Academic journal article Management International Review

The Impact of National Economic Culture and Country-Level Institutional Environment on Corporate Governance Practices: Theory and Empirical Evidence

Academic journal article Management International Review

The Impact of National Economic Culture and Country-Level Institutional Environment on Corporate Governance Practices: Theory and Empirical Evidence

Article excerpt


* We posit that national cultural practices influence the institutional environment, which in turn has an influence on corporate governance practices. We empirically evaluate these relationships using structural equation modeling.

* We utilize measures of national culture from Culture, Leadership, and Organizations: The Globe study of 62 Societies. For the institutional environment, we employ the World Bank Worldwide Governance Indicators. Consistent with theory, we find a strong relationship between these constructs. We further find that the institutional environment mediates the relationship between national culture and corporate governance practices. Corporate governance practices include measures of board accountability, financial disclosure and internal controls, shareholder rights, executive compensation, takeover defenses and ownership base, and corporate accountability and are available from Governance Metrics International.

* As both culture and institutions are linked to corporate governance practices, efforts to change corporate governance practices around the world are best informed by an appreciation of cultural as well as institutional factors.

Keywords: Corporate governance * National culture * Institutional environment * Country infrastructure * Structural equation modeling

Introduction and Motivation

With the globalization of financial markets has come increasing movement towards convergence of corporate governance guidelines, particularly with regard to board independence, protection of minority shareholders, and transparency of executive and director compensation (Dahya et al. 2002; Perotti and von Thadden 2003; Shleifer and Vishny 1997). However, this move towards convergence has often been imitation without consideration of the institutional environment required to properly ensure that the substance of these governance reforms is implemented.

The recent global financial crisis has brought to light questions about whether the U.S.' laissez faire approach to regulation is suitable in an international banking environment. European and U.S. leaders are calling for increased regulation of banks and hedge funds, and there is growing talk of the need for a global regulatory body to address the increasingly interdependent capital markets. Yet given the variation in legal and regulatory infrastructures, trading volumes and dispersion of ownership, one wonders whether a "one size fits all" approach to regulation and corporate governance is appropriate or even possible across all countries (Davies 2008; Denis and McConnell 2003; Mintz 2005; Pedersen and Thomsen 1997; Wharton 2008).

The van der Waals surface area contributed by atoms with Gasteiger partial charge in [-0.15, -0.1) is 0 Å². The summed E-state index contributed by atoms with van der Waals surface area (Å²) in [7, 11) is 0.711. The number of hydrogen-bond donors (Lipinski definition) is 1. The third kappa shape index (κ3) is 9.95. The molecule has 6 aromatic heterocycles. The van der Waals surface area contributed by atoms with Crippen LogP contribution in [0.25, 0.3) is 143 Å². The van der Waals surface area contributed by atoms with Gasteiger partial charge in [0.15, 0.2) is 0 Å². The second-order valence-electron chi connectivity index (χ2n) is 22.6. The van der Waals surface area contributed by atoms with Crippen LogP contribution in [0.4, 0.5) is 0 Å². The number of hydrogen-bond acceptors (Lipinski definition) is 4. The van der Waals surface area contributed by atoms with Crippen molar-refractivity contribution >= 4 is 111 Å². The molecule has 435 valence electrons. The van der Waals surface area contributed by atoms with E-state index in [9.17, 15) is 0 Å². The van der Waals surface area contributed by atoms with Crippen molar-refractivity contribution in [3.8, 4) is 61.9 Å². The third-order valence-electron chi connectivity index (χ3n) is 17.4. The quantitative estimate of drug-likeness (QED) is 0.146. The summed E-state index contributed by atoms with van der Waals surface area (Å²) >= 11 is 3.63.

Despite marked convergence in corporate governance models and codes (Ugeux 2004; Witt 2004), variation remains in approaches to, and the outcomes of, corporate governance around the globe. This variation may be explained by differences in country-level institutional environments, which arise from differing historical and cultural contexts. In relation to this, former United States Representative Michael Oxley (2009) recently indicated that it is entirely appropriate to have different responses to corporate governance in different nations based on differences in culture.

This study empirically addresses the issue of variations in the cultural and institutional contexts in which corporate governance systems are developed and the impact of those variations on corporate governance practices. In examining culture, we particularly emphasize cultural practices that may influence attitudes surrounding financial systems. In considering the institutional environment, we emphasize "the rules of the game" (North 1990). This emphasis agrees with Aoki (2001) and Amable (2003), who specify that rules that are observed are institutions. The World Bank's Worldwide Governance Indicators, which we utilize in our research, reflect measures of institutions or "rules" as they are followed within nations. …

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